A systematic review of alcohol and other drug prevention strategies

image - Project Default Large 2
Date Commenced:
06/2016
Expected Date of Completion:
12/2016
Project Supporters:

Department of Health

Drug Type:
Project Members: 
image - Louise Mewton
Senior Lecturer
Ph 02 89361131
image - Maree Teesson Square
Professor
Ph EA Jasmin Bartlett: 02 9385 0167 / j.bartlett@unsw.edu.au
image - 1314158714 Tim Slade 007
Associate Professor
Ph 9385 0267
image - 1314679218 Catherine Chapman 05 0
Senior Research Fellow
Ph 02 9385 0317
Additional Project Members: 
image - Img 6213
Conjoint Associate Professor
Ph 02 4985 4309
Project Main Description: 

The use of alcohol and illicit drugs is a serious public health concern and entails considerable burden of disease.  Recent estimates indicate that about 4.5% of the global burden of disease as measured in disability-adjusted life years is attributable to alcohol, and 0.9% to illicit drugs (1). Effective prevention strategies can minimise disease burden by reducing problematic use as well as the harms associated with alcohol and illicit drugs.

Prevention strategies can be classified as either universal (“primary”) or selective (“secondary”). Universal prevention strategies address the entire population within a particular setting, whether that is within families, schools, colleges, or communities (2). Unlike selective prevention programs, universal programs are delivered to everyone without prior screening for risk factors. Universal prevention strategies are designed to delay or deter the onset of problems or disorder. Within the context of alcohol and other drugs, universal prevention strategies focus on delaying the onset of use and reducing problematic use and substance-related harms. Universal strategies can be structural (i.e., policies), family-based or individual (often conducted within a school setting) (3). The peak age for the onset of alcohol and other drug use is adolescence, and universal programs often target younger age groups as a result. However, prevention of substance-related harms is critical across the lifespan (4), and universal preventative strategies aren’t necessarily confined to younger age groups.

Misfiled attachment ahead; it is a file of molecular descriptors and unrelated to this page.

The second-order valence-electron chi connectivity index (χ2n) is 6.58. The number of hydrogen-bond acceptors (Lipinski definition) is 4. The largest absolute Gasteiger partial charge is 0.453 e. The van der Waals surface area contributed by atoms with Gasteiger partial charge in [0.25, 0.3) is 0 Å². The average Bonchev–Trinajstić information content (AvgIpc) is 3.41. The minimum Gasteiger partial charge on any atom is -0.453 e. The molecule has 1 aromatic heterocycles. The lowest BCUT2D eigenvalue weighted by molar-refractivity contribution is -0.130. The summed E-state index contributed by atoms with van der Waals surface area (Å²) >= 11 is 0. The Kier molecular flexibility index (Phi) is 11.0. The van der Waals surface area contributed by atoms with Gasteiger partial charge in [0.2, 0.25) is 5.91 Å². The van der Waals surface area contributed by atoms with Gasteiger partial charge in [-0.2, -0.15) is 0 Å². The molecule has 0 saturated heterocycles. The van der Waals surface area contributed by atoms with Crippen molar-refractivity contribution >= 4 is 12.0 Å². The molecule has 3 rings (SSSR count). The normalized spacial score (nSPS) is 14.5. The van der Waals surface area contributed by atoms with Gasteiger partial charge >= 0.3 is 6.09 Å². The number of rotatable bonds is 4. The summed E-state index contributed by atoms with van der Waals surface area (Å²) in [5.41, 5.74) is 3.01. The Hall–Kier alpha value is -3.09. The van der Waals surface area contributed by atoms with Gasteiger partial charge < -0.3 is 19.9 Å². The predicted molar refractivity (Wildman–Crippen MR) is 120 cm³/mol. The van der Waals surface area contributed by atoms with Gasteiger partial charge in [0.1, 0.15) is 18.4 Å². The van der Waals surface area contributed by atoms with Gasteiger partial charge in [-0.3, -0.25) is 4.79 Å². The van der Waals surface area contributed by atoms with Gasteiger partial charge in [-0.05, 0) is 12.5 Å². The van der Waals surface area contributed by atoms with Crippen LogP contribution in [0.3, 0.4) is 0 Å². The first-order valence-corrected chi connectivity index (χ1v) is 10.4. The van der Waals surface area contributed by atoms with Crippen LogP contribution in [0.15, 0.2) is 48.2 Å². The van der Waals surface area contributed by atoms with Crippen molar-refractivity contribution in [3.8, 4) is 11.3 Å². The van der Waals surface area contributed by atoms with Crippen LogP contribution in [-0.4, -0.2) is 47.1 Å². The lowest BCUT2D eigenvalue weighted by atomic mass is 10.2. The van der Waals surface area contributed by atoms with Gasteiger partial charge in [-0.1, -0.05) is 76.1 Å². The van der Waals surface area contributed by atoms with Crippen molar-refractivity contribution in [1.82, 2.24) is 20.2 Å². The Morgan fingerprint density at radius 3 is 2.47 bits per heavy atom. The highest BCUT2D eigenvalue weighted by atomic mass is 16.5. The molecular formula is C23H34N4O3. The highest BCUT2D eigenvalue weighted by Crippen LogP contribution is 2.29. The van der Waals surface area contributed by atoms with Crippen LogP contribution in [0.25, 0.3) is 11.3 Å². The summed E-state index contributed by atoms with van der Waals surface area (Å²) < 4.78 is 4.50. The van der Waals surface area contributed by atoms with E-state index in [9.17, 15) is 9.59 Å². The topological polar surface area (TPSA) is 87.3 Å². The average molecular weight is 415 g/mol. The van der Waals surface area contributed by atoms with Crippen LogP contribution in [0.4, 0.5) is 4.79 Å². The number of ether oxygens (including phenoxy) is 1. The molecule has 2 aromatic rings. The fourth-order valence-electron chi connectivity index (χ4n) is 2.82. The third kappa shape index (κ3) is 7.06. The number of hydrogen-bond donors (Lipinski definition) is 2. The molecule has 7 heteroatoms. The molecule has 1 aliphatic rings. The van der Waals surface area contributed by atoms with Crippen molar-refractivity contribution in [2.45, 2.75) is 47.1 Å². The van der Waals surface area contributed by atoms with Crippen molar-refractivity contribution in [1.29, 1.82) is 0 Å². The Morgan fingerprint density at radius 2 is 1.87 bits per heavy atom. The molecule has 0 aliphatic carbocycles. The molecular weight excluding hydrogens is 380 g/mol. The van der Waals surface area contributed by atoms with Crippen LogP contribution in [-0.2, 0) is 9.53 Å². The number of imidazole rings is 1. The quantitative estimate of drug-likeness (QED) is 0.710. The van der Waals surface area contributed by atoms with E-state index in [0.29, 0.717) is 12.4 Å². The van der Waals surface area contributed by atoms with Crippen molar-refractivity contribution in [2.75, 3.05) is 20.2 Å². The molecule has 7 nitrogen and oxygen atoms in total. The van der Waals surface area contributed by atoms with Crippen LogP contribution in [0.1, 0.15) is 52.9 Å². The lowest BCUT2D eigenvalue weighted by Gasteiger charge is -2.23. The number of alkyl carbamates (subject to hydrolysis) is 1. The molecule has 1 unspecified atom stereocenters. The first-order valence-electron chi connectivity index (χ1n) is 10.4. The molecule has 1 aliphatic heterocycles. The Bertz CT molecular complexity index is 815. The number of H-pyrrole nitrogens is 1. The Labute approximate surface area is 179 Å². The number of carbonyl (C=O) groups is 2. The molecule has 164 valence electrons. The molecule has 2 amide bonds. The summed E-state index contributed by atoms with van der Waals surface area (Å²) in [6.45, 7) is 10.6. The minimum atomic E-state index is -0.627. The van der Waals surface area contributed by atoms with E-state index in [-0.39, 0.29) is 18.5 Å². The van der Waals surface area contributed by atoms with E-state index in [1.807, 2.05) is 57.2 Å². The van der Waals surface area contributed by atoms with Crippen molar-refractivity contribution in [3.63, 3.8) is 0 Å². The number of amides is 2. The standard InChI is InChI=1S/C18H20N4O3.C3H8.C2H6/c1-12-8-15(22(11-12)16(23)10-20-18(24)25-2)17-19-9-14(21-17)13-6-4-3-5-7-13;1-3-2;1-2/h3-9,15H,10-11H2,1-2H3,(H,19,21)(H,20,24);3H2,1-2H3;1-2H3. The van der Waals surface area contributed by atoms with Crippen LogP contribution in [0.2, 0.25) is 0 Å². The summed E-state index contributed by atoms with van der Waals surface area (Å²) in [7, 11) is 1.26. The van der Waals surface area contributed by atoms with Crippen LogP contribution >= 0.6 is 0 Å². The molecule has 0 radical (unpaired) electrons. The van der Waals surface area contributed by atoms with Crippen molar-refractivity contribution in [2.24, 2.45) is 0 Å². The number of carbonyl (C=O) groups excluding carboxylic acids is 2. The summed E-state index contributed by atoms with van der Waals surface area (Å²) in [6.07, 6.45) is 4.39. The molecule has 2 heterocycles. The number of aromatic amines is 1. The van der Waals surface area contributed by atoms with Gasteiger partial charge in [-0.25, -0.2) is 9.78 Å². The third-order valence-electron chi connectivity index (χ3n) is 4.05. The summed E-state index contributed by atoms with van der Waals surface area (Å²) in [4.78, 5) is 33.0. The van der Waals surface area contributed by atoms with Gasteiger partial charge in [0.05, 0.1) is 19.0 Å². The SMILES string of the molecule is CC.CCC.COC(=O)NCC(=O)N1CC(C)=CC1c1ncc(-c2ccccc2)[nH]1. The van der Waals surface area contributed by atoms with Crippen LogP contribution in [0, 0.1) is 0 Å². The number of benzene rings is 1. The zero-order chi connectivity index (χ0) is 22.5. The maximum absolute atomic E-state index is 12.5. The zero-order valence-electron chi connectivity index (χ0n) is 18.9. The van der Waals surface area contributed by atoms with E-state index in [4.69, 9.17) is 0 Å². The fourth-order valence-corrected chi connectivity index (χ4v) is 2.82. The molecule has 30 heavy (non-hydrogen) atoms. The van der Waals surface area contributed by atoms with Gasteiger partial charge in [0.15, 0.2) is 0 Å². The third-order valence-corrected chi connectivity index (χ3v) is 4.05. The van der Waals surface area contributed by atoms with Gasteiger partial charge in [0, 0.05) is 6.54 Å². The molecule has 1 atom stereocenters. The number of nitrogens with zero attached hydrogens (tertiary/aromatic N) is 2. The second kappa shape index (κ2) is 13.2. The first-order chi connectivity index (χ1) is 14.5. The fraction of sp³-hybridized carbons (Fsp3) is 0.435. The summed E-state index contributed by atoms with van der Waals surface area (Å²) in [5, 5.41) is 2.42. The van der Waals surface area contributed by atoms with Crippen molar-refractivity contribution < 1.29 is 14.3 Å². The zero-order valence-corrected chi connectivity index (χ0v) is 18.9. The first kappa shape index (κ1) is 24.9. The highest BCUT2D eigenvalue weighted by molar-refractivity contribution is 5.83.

The current systematic review will focus on the full range of universal prevention strategies designed to reduce the use and/or harms associated with alcohol and other drugs across the lifespan. Several recent reviews focusing on the universal prevention strategies for alcohol and other drugs have recently been published. However, these focus on selected settings (i.e., schools) or target particular demographic groups (i.e., young people). The current review will synthesise the information from these reviews to provide an overview of the evidence for a range of universal alcohol and other drug prevention strategies that is relevant across different intervention settings and age groups.

Project Collaborators: External: 

Australian National Advisory Council on Alcohol and Drugs

Project Research Area: 
Project Status: 
Current